I wrote the Power of Customer Experience to demonstrate once and for all that consumer-facing businesses who are commercially successful over a long and sustained period of time, do so due to them being truly customer-centric in all that they do. I wanted to create a framework that any business, no matter how big or how small, can leverage to transform to become customer centric.
Here we are in 2021 and most consumer-facing businesses still look at ‘the cost to serve customers’ rather than the benefit. You can also see this feed through into the disproportionate sums that are spent on acquiring customers compared to retaining them. There is almost no focus on customer lifetime value. No focus on driving loyalty.
I’ve even heard industry luminaries say that ‘loyalty is dead.’ My contention is that loyalty never really existed and if it did, it was largely down to a lack of consumer choice pre-internet.
Yes, there is noise about customer promiscuity and how much loyalty consumers display. But there is a clear cause and effect on this. The internet drove proliferation of choice and the balance of power shifted from retailer to consumer. And given the lack of effort to build relationships with customers they have not been given many reasons to be loyal to one brand over another.
Despite this, and as I have proven in my new book, ‘The Power of Customer Experience’, there is a direct correlation between brands who are customer centric and their commercial performance over a sustained period of time.
Whether you’re cutting keys and re-heeling shoes as is the case with Timpson or selling outdoor clothing and accessories, which Patagonia does with aplomb, these brands and those who are commercially successful year after year after year, are truly customer centric. That is their most important differentiator.
They put their own people first. They create a culture of opportunity, collaboration, empowerment, learning and development and with a genuine purpose to do good at its heart. Their people are trusted to make decisions for customers, which delivers better experiences for them and a stronger commercial outcome.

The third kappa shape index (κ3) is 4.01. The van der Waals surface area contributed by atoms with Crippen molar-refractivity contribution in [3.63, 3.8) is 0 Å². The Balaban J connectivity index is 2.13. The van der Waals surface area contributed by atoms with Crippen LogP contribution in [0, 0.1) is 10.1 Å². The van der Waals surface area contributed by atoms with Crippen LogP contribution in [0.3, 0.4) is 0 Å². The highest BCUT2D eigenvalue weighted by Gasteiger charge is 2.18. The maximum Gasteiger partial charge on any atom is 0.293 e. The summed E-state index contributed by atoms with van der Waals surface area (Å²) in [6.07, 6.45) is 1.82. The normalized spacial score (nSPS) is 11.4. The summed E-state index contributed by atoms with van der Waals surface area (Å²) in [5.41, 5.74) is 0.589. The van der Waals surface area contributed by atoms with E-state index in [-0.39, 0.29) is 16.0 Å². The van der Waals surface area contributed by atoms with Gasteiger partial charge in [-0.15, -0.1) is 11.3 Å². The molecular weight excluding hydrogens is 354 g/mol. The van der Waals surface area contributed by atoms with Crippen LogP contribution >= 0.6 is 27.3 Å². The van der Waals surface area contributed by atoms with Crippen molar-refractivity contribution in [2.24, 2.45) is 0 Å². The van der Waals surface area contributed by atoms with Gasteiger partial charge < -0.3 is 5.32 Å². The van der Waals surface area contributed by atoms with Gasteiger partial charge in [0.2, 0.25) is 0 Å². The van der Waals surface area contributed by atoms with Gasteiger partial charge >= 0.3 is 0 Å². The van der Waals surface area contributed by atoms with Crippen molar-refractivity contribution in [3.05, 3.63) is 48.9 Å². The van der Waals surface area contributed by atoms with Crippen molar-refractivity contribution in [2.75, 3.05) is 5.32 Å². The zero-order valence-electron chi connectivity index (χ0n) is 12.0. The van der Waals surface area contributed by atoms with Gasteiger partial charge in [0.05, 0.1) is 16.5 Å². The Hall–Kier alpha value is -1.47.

They understand that being socially responsible, caring for the environment and all of its stakeholders is hugely important to its customers and has to be lived and breathed and not just a tick box exercise.
Customer-centric businesses have an inept ability to turn customers into fans. To deepen both the emotional and rational attachment to the brand. The former often driven by purpose, values and culture, the latter by great product, customer service and experience.
They measure the right things. They understand that traditional operational metrics such as footfall, traffic, conversion rates and average order values are important to know, but don’t deliver insight that can help you to improve your performance. These are merely outputs. The inputs are far more important. These include customer satisfaction (CSAT), net promoter scores (NPS), product availability, first time resolution of customer service issues and so on. What we really need to understand is why are our operational KPIs up or down? Only the right inputs can help to answer that and for you to take corrective actions.
For more information on how to buy the book, download a free chapter and receive 20% off visit this page: